The experiences Jenna, Floyd, Gena, and Cabe described are illustrative of the types of problems our participants witnessed or experienced: overturned tanks; spills; and contaminated water and soil. The other important thing that these narratives illustrate, however, is that participants varied tremendously in their level of concern about the events. While several (n=3) of our participants expressed deep concern about events like this, the majority (n=7) explained that the equipment failure or contamination did not seem dangerous or problematic.
COGCC Responses to Impacted Wells
During flooding events, as well as after, the COGCC advertised through the media as well as on their website that citizens who saw damaged well facilities could report concerns directly to them. This is consistent with a central duty of the COGCC which is to respond to citizen and industry reports of potential problems related to oil and gas facilities and develop, investigate, and decide what remedies are appropriate (for example, fines, remediation, or referral to another state agency).
Only two of our participants reported damage or contamination they witnessed to the COGCC. In the previous section we explained our preliminary analysis indicates that our sample was split in their concern over these events; notably, the level of concern they felt was an important variable that informed whether or not our participants contacted the COGCC. In other words, those individuals who had damaged well facilities on or near their properties and also believed that the damage was problematic or dangerous did contact the state in hopes that the state would be able to investigate the problem and help remedy the situation. Both of these individuals, however, expressed dissatisfaction with the state’s response.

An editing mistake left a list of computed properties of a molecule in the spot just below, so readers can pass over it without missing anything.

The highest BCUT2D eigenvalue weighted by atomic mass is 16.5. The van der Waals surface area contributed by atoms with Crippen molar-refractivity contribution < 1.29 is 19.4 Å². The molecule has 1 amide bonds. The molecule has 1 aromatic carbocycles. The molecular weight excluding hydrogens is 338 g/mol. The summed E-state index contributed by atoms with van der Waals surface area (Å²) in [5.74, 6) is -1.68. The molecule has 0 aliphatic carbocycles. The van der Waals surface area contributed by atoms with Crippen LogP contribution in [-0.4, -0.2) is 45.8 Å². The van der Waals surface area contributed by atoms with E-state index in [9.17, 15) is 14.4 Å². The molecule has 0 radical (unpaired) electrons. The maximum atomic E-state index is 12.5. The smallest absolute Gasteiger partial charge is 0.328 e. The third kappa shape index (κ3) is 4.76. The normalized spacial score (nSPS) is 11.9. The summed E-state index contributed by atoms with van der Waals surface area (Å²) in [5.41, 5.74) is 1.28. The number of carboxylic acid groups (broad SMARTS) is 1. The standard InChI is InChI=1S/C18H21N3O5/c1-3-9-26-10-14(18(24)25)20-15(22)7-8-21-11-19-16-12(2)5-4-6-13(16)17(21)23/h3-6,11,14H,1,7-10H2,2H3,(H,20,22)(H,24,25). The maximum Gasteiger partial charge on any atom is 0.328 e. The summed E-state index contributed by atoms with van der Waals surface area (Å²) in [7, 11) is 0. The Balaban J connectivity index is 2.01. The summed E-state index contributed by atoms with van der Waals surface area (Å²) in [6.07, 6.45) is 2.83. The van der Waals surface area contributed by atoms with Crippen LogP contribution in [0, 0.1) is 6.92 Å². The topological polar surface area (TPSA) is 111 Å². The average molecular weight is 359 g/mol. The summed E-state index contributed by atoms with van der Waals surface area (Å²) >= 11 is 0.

For example, Jenna—whose property was surrounded by oil and gas wells—had hoped the state would help her test soil and water. She explained, though, that while a representative from the COGCC had visited her property they also told her that there was no evidence to indicate that the contamination on her property actually came from any of the surrounding well facilities. Jenna was displeased by this response from the state because she had hoped they would help her test soil and water for contamination. About this she explained:
[B]ecause in order for me to know what is going on with my property, I’ve got to fork out the money to have someone else test it. And in hindsight we’re kickin’ ourselves, because we didn’t take water samples and we had water on the property, we didn’t pick that stuff up. It was stupid, because we assumed the best of people, and we assumed that these people were gonna assume responsibility or just be involved in some way in helping with the cleanup or whatever...In the paper all I’ve seen are reports of them taking samples from the river itself, which, the river’s always moving. But I have seen nothing of anyone having soil tested and where contaminants are actually where people are living. I don’t even know where to go to for that. Who do you have, who do you say, “Come out and test this”? Because I thought this was what the Oil and Gas Commission [COGCC] would do.
Clearly, then, Jenna was dissatisfied with the state’s response because they were unwilling to thoroughly investigate her claim of contamination or assist her with water and soil testing on her property. Because she thought this was the central purpose of the COGCC, she was left feeling uncertain about the steps she could take as a property owner to address these problems.